Python zip( ) Fu

In functional programming iterating over few things simultaneously is called “zip”. Python has built-in zip function for this. From the docs:


Make an iterator that aggregates elements from each of the iterables.

Returns an iterator of tuples, where the i-th tuple contains the i-th element from each of the argument sequences or iterables. The iterator stops when the shortest input iterable is exhausted. With a single iterable argument, it returns an iterator of 1-tuples. With no arguments, it returns an empty iterator.

As an example, lets consider iteration over two lists:

>>> colors = ['red', 'green', 'blue']
>>> vals = [55, 89, 144, 233]
>>> for col, val in zip(colors, vals):
...     print(col, val)
('red', 55)
('green', 89)
('blue', 144)

As you might have noticed, example code produced exactly 3 tuples. This is equal to the length of the shortest input sequence, i.e. colors. Such behavior is acceptable when we don’t care about trailing, unmatched values from the longer sequences. Otherwise, usage of itertools.zip_longest() should be considered (Python 3 only).

Well, you say that’s great, but where begins the real power of zip? It begins when using zip in conjunction with the * operator.

zip( ) and the power of unpacking

Star * operator unpacks the sequence into positional arguments, as follows:

>>> def puts(arg1, arg2):
...     print(arg1)
...     print(arg2)
>>> args = ('spam', 'eggs')
>>> puts(*args)

When *args passed to the puts, it’s values unpacked into the function’s positional arguments arg1 and arg2. It’s the same as:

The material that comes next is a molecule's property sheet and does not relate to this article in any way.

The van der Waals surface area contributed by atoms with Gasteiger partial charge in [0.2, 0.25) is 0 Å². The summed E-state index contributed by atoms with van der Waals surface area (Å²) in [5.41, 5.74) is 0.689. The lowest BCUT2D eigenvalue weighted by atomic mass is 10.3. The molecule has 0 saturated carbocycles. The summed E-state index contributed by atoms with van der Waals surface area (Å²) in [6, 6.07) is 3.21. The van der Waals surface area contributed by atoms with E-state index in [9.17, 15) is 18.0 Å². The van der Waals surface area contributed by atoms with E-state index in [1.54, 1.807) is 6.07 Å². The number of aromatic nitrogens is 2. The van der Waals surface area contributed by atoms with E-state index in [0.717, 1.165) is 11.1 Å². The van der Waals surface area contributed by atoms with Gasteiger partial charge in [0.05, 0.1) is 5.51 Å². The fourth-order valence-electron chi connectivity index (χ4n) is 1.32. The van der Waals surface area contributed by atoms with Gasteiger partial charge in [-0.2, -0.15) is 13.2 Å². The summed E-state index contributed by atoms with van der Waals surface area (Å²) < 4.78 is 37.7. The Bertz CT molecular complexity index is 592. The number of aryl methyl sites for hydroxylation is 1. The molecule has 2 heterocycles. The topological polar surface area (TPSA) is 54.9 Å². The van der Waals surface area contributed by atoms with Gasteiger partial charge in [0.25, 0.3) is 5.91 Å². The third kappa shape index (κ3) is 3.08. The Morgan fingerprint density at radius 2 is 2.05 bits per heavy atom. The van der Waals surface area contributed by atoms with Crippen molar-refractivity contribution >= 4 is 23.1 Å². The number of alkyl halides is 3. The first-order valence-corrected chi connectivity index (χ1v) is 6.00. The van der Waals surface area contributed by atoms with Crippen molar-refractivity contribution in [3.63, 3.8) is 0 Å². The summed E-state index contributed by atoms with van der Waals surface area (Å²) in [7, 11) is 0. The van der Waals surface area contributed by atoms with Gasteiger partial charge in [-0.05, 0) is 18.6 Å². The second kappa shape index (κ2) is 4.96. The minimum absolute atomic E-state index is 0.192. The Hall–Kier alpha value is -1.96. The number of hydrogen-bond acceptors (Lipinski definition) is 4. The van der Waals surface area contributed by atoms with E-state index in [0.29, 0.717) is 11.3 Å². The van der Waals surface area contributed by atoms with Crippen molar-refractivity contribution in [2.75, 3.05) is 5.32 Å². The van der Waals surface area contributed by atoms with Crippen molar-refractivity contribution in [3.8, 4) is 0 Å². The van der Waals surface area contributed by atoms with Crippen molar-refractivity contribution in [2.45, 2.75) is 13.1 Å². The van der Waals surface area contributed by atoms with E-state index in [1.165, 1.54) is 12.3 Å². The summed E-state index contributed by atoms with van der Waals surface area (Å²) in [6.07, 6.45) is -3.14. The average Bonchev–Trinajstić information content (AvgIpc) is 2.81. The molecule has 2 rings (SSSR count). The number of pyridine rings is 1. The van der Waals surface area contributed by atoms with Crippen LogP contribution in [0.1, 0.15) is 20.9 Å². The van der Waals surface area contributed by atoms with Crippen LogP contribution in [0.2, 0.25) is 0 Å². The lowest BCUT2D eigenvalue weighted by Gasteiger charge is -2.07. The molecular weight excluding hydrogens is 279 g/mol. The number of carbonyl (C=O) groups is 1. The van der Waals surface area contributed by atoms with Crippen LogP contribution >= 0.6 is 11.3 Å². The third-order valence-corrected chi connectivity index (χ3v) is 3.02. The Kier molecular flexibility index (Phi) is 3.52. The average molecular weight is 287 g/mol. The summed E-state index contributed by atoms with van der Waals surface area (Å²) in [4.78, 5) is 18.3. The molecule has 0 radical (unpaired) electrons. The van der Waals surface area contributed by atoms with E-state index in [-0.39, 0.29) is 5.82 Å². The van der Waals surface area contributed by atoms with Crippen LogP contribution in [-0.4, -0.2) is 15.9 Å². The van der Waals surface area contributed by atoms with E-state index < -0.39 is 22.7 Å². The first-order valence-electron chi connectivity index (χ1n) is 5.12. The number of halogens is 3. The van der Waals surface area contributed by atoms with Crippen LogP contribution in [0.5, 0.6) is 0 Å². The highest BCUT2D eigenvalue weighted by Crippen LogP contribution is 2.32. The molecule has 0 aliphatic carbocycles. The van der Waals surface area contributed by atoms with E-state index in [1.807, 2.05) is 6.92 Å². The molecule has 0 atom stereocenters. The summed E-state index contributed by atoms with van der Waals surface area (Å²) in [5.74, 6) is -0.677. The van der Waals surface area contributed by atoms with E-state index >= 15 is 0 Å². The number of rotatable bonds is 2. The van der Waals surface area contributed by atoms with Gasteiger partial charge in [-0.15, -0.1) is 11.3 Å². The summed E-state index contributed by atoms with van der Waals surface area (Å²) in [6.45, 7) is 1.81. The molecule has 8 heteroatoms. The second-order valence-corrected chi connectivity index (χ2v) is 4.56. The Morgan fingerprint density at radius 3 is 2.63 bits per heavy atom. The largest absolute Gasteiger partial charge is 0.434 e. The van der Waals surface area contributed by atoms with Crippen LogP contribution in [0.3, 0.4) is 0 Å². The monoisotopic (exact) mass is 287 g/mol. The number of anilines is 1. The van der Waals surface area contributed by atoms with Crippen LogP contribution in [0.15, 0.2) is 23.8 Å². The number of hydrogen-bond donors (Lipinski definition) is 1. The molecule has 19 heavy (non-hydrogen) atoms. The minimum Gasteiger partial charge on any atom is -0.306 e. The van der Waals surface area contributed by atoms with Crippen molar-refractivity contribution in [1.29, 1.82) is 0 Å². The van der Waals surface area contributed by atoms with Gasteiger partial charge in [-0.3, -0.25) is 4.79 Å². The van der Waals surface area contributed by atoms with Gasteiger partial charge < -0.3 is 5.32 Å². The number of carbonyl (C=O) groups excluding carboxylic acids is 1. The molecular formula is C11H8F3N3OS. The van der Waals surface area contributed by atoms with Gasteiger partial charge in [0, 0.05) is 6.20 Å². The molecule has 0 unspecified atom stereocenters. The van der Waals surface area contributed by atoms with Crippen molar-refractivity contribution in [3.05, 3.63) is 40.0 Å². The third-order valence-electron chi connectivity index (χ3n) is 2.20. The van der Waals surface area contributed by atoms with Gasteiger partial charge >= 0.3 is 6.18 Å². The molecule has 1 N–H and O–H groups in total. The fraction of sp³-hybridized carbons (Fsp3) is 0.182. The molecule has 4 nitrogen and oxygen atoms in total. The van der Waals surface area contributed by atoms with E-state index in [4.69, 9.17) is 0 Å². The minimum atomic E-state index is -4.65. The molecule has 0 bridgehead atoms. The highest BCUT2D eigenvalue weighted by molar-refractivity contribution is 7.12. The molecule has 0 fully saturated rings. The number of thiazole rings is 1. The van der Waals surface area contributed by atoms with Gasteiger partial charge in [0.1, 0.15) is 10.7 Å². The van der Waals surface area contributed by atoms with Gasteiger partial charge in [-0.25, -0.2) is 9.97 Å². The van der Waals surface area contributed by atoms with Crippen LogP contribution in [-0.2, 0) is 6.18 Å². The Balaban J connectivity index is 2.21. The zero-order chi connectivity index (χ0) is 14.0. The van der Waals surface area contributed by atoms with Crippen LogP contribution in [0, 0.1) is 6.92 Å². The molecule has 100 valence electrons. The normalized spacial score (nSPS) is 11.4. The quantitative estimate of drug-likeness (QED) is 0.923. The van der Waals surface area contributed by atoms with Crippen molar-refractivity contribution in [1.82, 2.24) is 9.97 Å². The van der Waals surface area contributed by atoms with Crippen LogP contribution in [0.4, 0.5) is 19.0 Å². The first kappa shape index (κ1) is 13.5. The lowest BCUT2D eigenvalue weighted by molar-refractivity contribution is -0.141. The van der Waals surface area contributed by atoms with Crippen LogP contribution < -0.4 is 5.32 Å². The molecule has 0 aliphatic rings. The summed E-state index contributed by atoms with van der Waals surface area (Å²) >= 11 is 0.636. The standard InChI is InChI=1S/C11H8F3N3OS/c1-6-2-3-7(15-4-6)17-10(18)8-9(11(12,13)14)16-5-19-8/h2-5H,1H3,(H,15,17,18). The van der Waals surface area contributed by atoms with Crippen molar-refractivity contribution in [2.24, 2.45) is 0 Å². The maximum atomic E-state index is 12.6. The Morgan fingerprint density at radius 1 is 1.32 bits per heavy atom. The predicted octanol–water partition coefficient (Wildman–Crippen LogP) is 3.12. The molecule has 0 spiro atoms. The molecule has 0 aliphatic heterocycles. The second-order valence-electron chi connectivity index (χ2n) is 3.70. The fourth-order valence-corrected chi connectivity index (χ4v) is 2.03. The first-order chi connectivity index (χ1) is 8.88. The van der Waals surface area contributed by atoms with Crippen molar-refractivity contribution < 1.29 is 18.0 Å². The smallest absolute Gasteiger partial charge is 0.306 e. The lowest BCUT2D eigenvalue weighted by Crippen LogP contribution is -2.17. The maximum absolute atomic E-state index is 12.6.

arg1, arg2 = ('spam', 'eggs')

Utilizing this property and what we have learned about zip, let’s solve few problems in a pythonic manner:

group x and y components of the vectors into separate lists

>>> dots = [(1, 3), (2, 4), (3, 5)]
>>> x_lst, y_lst = zip(*dots)
>>> x_lst
(1, 2, 3)
>>> y_lst
(3, 4, 5)

transpose a matrix

>>> mtx = [(1, 2),
...        (3, 4),
...        (5, 6)]
>>> zip(*mtx)
[(1, 3, 5), (2, 4, 6)]

rotate a matrix

>>> zip(*mtx[::-1])
[(5, 3, 1), (6, 4, 2)]

clustering a data series into n-length groups idiom

>>> seq = range(1, 10)
>>> zip(*[iter(seq)]*3)
[(1, 2, 3), (4, 5, 6), (7, 8, 9)]

Last is difficult at glance. Here is a good explanation of what is actually happening. In short, the above code snippet is the same as:

>>> x = iter(range(1, 10))
>>> zip(x, x, x)
[(1, 2, 3), (4, 5, 6), (7, 8, 9)]

Try to play with it!

Python dictionaries and zip( )

Now, let’s take a look on how zip can be used to manipulate dict. When you have keys and values stored in different places, zip provides a convenient way to glue them together into the single dict:

>>> keys = ['spam', 'eggs']
>>> vals = [42, 1729]
>>> d = dict(zip(keys, vals))
>>> d
{'eggs': 1729, 'spam': 42}

We can invert (i.e. swap keys and values) our dict simply using dict.values() and dict.keys() methods:

>>> inv_d = dict(zip(d.values(), d.keys()))
>>> inv_d
{1729: 'eggs', 42: 'spam'}

Don’t forget that dict keys should be hashable values because basically dict is a hash table.


Python built-in zip function helps to iterate over few sequences in parallel. Combined with unpacking and different list manipulation techniques like slicing and comprehensions it becomes a really handy tool. Moreover, combined with other functional programming tools like lambda expressions and map function it facilitates creation of readable code avoiding excessive usage of loop constructs. A good example could be found here: Python’s zip, map, and lambda.

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